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Friday was a sad day at Culver City-based fintech startup Albert, which laid off at least 20 people from its roughly 250-strong workforce as part of an effort to cut costs.
Albert staffers were informed of the news this morning, sources told dot.LA. After an announcement went out on a company-wide Slack channel, employees were summoned to an afternoon all-hands Zoom meeting where co-founder and CEO Yinon Ravid explained why the layoffs were taking place.
While Albert did not respond to requests for comment on the layoffs, dot.LA obtained audio recordings of the meeting from employees in attendance. The gathering saw Ravid tell staff that the ongoing economic downturn—which has hit the tech sector hard and led to a slowdown in venture capital funding—has forced the company to cut back on expenses.
“The market environment that we operate in has changed dramatically,” Ravid told staff on the video call. “For the past three years since late 2019, venture capital has flowed quite freely into fintech and financial services, and we've benefited from this trend. That trend has changed dramatically this year.”
Ravid noted that a robust venture capital market in recent years had fueled the company’s growth and allowed it to “spend more money than we brought in every month.” Albert had “benefitted from this trend tremendously; we raised over $150 million [in the last three years], we grew revenue almost 10x over that time period, and we got ourselves to about a $100 million a year in run-rate revenue.”
But now, with venture investors pulling back and funding harder to come by, Albert has had to come to terms with a harsher set of financial realities. (One source told dot.LA on Friday that Albert has been struggling to raise its upcoming Series D round.) Ravid said the company had already reduced its marketing spend, “our number one biggest expense,” by 50% and is actively renegotiating deals with vendors and payment processors like Mastercard.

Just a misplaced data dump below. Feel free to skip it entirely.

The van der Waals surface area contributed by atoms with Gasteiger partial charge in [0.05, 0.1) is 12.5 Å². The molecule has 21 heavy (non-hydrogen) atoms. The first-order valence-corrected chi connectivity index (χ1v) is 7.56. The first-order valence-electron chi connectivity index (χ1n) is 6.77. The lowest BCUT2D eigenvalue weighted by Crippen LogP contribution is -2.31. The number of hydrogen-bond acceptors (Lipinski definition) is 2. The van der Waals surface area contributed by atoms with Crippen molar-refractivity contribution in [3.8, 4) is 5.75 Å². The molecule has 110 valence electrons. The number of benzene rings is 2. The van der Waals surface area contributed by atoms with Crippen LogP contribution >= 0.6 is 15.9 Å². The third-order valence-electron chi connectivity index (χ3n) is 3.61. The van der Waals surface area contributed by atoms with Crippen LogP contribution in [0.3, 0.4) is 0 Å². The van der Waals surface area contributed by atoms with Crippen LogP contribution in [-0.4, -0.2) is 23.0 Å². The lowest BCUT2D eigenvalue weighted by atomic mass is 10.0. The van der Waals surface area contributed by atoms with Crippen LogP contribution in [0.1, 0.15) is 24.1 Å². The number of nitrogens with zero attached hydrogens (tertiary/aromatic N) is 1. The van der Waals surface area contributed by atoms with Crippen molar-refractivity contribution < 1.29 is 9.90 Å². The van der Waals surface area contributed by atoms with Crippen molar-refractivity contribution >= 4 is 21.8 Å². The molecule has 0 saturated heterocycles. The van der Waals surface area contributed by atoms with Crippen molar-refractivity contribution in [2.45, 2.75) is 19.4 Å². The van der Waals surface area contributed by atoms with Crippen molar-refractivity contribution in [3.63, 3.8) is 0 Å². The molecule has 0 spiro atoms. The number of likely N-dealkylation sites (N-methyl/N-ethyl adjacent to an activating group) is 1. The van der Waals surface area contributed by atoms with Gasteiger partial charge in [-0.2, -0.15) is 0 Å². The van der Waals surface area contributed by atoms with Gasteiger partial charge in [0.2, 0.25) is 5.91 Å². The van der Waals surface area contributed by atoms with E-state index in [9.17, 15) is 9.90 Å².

Beyond those measures, Albert came to the conclusion that it had to let people go, as well. “Unfortunately, we made the painful decision to say that in order to break even as a business and to run this in a disciplined way where the venture market is not going to be there to fund the shortfall in the near-medium future, we need to make some cuts,” Ravid said.
Ravid added that the company was on the verge of sealing a $50 million debt facility from unnamed lenders to help finance its operations, and will have a two-year grace period before it has to begin paying the money back. “We need to treat this capital as extremely, extremely precious,” he said. “We can just assume that nobody is going to be writing $50 million checks or debt facilities with the economy heading towards a downturn.”
It’s a bitter pill to swallow for a startup that had parlayed the venture capital up-cycle into hundreds of millions of dollars in backing from major investors like General Atlantic and Alphabet’s CapitalG growth fund. With the economy on a downward trajectory and those VC dollars drying up, it’s almost certain that Albert won’t be the only one having to make these kinds of tough choices. — Samson Amore
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